Even in the age of the internet, place still matters to digital firms

The Factory, Berlin's startup hub. Image: Getty.

Does place still matter in the age of the internet? Do digital startups care about their physical surroundings?

It is tempting to think that, for digital businesses and online services, the virtual world is all that matters. However, one of the propositions of the European Digital City Index (EDCi) – Nesta’s ranking of EU cities, for startups and scale-ups – is that environmental conditions within cities have a strong impact on business innovation.

 The index, which is funded by the European Commission, was launched in 2015 before being updated this year as part of Global Entrepreneurship Week. The revised index, which expands the number of cities from 35 to 60, reinforces our previous findings. It illustrates striking differences across Europe in the “fertility” or receptiveness of cities towards digital entrepreneurs.

One reason why place still matters, at least for entrepreneurship, is that local cultural attitudes vary a great deal with geography and thus influence the number of people who are willing to take the risk to set up a new business. With echoes of Weber’s Protestant Ethic and the Spirit of Capitalism, there still seems to be a significant North-South divide here. In particular, Northern/Western European respondents state that they are less risk averse and have more trust than their Southern/Eastern counterparts.

Another reason why location can matter for digital startups is skill and talent acquisition. As the House of Lords reported earlier this year, the UK faces a digital skills crisis. In contrast, several eastern European cities such as Bucharest and Zagreb are producing technical talent that is not only well-trained but also affordable.

Some organisations are clearly taking advantage of this cheap, overseas talent through outsourcing, virtual companies or distributed teams. One example is Buffer, a startup which changed base several times before becoming fully distributed internationally. However, if place really were irrelevant, why would all UK firms not be doing the same, instead of worrying about the need for highly-skilled immigration?

The answer, of course, if that for many roles, proximity and collocation are still hugely important. Notwithstanding the increase in remote working over the past two decades, most organisations find that some direct personal connections are still necessary for establishing trust, rapport and common understanding. This is true not only among co-workers, but for other business relationships, such as mentoring.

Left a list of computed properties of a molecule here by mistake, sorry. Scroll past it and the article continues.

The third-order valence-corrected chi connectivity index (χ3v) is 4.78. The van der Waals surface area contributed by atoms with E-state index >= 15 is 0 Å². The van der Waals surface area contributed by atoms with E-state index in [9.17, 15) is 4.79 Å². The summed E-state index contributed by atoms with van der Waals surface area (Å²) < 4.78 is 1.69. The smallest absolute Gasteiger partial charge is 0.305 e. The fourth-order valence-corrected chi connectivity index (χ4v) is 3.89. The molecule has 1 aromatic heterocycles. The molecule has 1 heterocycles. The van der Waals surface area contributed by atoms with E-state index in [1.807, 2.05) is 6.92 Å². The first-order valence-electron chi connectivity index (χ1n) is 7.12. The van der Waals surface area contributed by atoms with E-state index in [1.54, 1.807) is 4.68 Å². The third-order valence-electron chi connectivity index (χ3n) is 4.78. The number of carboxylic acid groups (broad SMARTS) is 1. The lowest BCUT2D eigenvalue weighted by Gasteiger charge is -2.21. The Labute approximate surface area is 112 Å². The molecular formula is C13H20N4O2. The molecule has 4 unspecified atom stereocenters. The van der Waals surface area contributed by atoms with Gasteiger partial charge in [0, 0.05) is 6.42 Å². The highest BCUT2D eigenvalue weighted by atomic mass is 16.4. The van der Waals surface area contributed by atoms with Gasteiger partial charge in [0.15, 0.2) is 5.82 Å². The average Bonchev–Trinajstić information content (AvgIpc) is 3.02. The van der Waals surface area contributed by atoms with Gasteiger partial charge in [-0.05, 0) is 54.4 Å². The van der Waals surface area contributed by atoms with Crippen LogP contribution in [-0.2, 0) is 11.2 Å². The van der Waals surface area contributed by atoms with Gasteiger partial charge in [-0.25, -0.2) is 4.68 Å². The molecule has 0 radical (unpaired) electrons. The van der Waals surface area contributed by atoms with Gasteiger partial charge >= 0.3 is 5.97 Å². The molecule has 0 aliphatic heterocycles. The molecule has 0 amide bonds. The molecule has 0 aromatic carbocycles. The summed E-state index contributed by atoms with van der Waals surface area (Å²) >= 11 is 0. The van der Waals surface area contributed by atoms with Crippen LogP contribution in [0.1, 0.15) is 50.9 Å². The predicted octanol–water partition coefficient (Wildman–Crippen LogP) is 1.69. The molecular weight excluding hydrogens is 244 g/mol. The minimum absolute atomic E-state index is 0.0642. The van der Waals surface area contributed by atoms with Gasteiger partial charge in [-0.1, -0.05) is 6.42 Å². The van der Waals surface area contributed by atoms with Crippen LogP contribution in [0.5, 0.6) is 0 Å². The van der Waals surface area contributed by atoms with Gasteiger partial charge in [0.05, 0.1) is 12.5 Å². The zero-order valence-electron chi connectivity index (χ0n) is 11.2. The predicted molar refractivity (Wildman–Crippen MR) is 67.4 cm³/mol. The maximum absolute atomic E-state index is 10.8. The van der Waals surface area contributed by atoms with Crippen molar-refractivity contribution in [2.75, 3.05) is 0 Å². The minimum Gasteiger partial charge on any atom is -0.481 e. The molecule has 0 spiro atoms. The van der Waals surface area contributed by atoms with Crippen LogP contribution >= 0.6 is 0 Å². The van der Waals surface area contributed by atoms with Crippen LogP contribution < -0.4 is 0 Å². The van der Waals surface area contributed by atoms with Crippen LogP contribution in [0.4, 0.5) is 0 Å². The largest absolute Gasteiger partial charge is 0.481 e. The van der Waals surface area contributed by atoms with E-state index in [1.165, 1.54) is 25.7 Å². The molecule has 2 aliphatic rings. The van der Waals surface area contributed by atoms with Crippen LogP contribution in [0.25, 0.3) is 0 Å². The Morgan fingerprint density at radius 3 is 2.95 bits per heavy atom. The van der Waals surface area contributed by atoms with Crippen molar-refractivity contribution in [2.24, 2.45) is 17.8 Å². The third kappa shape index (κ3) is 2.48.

Similar concerns affect access to capital. This is the life-blood of young and growing businesses and, despite the global nature of capital flows, physical connections between people are significant in forging business relationships. Many business angels and venture capitalists prefer to invest in specific regions, and research shows that reducing the travel time between VC firms and their portfolio companies does indeed lead to more attention and better performance. Access to capital is one of the primary reasons why London tops our 2016 Index, as it did in 2015. 

Place also matters to those digital firms that rely upon local network effects, even if only at the initial stages. For instance, many “sharing economy” businesses and other firms based on peer-to-peer interaction only work if there is a sufficient concentration of local users; this is why Uber aims to grow city-by-city, in geographically-bound markets, rather than going global all at once.

Local markets can also matter where physical installations and pilot projects are required – after all, digital does not necessarily mean software only. Some city authorities have gone out of their way to make their town’s infrastructure available to startups, as with the Smart London Infrastructure Network, Datacity Paris, Barcelona Open Challenge, and Bristol is Open. Each is a different example of a city council working with startups and larger companies to fast-track installation of technologies such as smart sensors, hopefully for the benefit of all concerned.

In addition to the above, the performance of local digital infrastructure is obviously of concern to digital firms, and an area where the UK lags much of Europe, as is the cost of renting or purchasing office space. This is a particularly difficult conundrum for cities like London, Stockholm and those in the Netherlands, where real estate prices have rocketed in recent years.

As the nature of work continues to change, and as communication technology inexorably improves, perhaps fully distributed organisations may become the norm – at which point, it may not even make sense to talk of firms being located in a specific town.

Until that time, however, local predispositions and attitudes towards entrepreneurship, a readily-available pool of skilled talent, region-specific investments, robust digital infrastructure and affordable office space will all still continue to matter deeply to digital companies. Only cities which address these physical factors will find that they also harness the power of the virtual world.

Siddharth Bannerjee is a researcher, and Chris Haley head of start ups, at Nesta, the innovation foundation.

The European Digital City Index is a project managed by Nesta, as part of the European Digital Forum with funding from the European Commission.


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Sommer Mathis is editor-in-chief of City Monitor.